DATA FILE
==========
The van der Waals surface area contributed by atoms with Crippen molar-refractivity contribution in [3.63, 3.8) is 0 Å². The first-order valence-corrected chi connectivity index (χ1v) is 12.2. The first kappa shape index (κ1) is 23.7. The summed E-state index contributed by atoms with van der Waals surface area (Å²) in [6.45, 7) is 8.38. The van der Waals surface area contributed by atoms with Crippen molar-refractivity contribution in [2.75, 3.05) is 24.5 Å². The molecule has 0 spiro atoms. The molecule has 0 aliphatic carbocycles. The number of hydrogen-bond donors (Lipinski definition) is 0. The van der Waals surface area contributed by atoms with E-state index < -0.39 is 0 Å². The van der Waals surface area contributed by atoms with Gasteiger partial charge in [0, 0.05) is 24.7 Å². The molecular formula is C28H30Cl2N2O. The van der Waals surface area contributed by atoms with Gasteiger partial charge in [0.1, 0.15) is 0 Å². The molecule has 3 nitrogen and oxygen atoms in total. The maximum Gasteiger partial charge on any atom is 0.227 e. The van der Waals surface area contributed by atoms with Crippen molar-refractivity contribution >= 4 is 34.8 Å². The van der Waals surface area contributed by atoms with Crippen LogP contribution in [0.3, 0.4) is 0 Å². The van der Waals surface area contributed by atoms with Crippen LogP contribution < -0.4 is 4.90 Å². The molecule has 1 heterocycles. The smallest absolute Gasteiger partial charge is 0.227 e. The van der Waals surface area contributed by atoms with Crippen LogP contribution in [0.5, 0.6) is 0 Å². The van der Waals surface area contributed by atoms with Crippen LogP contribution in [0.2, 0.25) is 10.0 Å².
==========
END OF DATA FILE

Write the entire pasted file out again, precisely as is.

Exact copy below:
The van der Waals surface area contributed by atoms with Crippen molar-refractivity contribution in [3.63, 3.8) is 0 Å². The first-order valence-corrected chi connectivity index (χ1v) is 12.2. The first kappa shape index (κ1) is 23.7. The summed E-state index contributed by atoms with van der Waals surface area (Å²) in [6.45, 7) is 8.38. The van der Waals surface area contributed by atoms with Crippen molar-refractivity contribution in [2.75, 3.05) is 24.5 Å². The molecule has 0 spiro atoms. The molecule has 0 aliphatic carbocycles. The number of hydrogen-bond donors (Lipinski definition) is 0. The van der Waals surface area contributed by atoms with E-state index < -0.39 is 0 Å². The van der Waals surface area contributed by atoms with Gasteiger partial charge in [0, 0.05) is 24.7 Å². The molecular formula is C28H30Cl2N2O. The van der Waals surface area contributed by atoms with Gasteiger partial charge in [0.1, 0.15) is 0 Å². The molecule has 3 nitrogen and oxygen atoms in total. The maximum Gasteiger partial charge on any atom is 0.227 e. The van der Waals surface area contributed by atoms with Crippen molar-refractivity contribution >= 4 is 34.8 Å². The van der Waals surface area contributed by atoms with Crippen LogP contribution in [0.3, 0.4) is 0 Å². The van der Waals surface area contributed by atoms with Crippen LogP contribution < -0.4 is 4.90 Å². The molecule has 1 heterocycles. The smallest absolute Gasteiger partial charge is 0.227 e. The van der Waals surface area contributed by atoms with Crippen LogP contribution in [0.5, 0.6) is 0 Å². The van der Waals surface area contributed by atoms with Crippen LogP contribution in [0.2, 0.25) is 10.0 Å².